Wednesday, 12 August 2015

I've Just Seen: The Marriage of Maria Braun (1979)

The Marriage of Maria Braun (1979)
Director: Rainer Werner Fassbinder

This was one the films screened at the Film Club I attend, an interesting choice as the other nine films being shown in this program were made in the last two years. But I am certainly glad they did. This is the first Fassbinder film I have seen, and if they are all as interesting as this, I look forward to seeing more . Maria Braun is a character similar to Scarlett O'Hara: not necessarily easy to like, yet resourceful and clever. She is literally and mentally wedded to Hermann Braun, despite only spending one day of married life with him, due to the War. I won't say much more about the plot: I found it an enjoyable film to watch without knowing what would happen next.

Fassbinder was influenced by the melodramas of Douglas Sirk, stories that centre on the experiences of women in a constrictive world. You can see this in Maria Braun; the world isn't exactly hostile towards her, but she works hard to carve out a path for herself in the New Germany that is emerging out of World War II. Fassbinder link Maria's experiences to Germany. The country, which was called 'The Fatherland' in propaganda from Nazi Germany is feminised by Fassbinder.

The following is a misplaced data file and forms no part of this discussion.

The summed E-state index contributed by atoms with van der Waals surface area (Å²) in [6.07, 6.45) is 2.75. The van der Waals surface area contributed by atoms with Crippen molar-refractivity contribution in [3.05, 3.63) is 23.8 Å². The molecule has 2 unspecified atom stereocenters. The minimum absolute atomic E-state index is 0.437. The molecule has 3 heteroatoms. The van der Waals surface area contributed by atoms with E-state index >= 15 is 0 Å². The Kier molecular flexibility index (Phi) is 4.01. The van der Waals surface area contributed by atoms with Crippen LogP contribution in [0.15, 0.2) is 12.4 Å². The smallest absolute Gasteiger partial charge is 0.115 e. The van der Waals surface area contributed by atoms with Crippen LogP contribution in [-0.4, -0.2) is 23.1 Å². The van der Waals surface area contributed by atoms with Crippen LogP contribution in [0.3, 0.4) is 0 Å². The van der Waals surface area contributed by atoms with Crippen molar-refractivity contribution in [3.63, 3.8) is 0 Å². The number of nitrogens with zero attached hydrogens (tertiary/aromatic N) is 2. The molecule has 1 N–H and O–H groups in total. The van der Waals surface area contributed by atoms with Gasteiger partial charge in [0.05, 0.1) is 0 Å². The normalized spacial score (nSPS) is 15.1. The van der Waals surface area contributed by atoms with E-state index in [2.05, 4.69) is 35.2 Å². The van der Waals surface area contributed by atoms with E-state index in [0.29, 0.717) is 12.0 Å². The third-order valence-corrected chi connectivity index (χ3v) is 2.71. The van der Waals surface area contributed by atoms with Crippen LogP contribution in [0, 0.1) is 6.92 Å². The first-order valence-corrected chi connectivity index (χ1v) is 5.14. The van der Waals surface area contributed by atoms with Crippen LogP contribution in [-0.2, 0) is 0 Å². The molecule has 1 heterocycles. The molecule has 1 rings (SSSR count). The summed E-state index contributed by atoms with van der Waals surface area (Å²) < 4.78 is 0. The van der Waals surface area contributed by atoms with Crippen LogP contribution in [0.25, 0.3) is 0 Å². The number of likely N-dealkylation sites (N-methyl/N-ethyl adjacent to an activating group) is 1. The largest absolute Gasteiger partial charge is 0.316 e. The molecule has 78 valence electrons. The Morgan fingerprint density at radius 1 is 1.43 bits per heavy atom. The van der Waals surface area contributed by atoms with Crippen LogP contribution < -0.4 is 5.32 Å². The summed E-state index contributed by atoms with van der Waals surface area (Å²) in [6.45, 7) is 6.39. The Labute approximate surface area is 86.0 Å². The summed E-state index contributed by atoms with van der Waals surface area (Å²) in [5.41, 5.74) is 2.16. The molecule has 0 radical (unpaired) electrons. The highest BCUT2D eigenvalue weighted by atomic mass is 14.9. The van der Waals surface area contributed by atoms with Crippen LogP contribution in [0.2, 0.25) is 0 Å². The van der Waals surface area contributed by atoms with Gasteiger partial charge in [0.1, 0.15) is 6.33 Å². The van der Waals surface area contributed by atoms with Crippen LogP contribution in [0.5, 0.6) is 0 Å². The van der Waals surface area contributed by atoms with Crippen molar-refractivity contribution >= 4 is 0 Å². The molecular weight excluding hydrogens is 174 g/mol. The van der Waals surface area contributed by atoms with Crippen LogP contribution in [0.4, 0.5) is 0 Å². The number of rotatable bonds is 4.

Hanna Schygulla is rather memorising as Maria. She aware of how attractive she is and uses it to her advantage; she chooses when affairs begin (though not quite when they end). She changes over the course of the film, becoming harder and colder as she is constantly denied access to the man she loves. The ending still creates discussion, clever staged by Fassbinder to leave Maria's intentions a secret.

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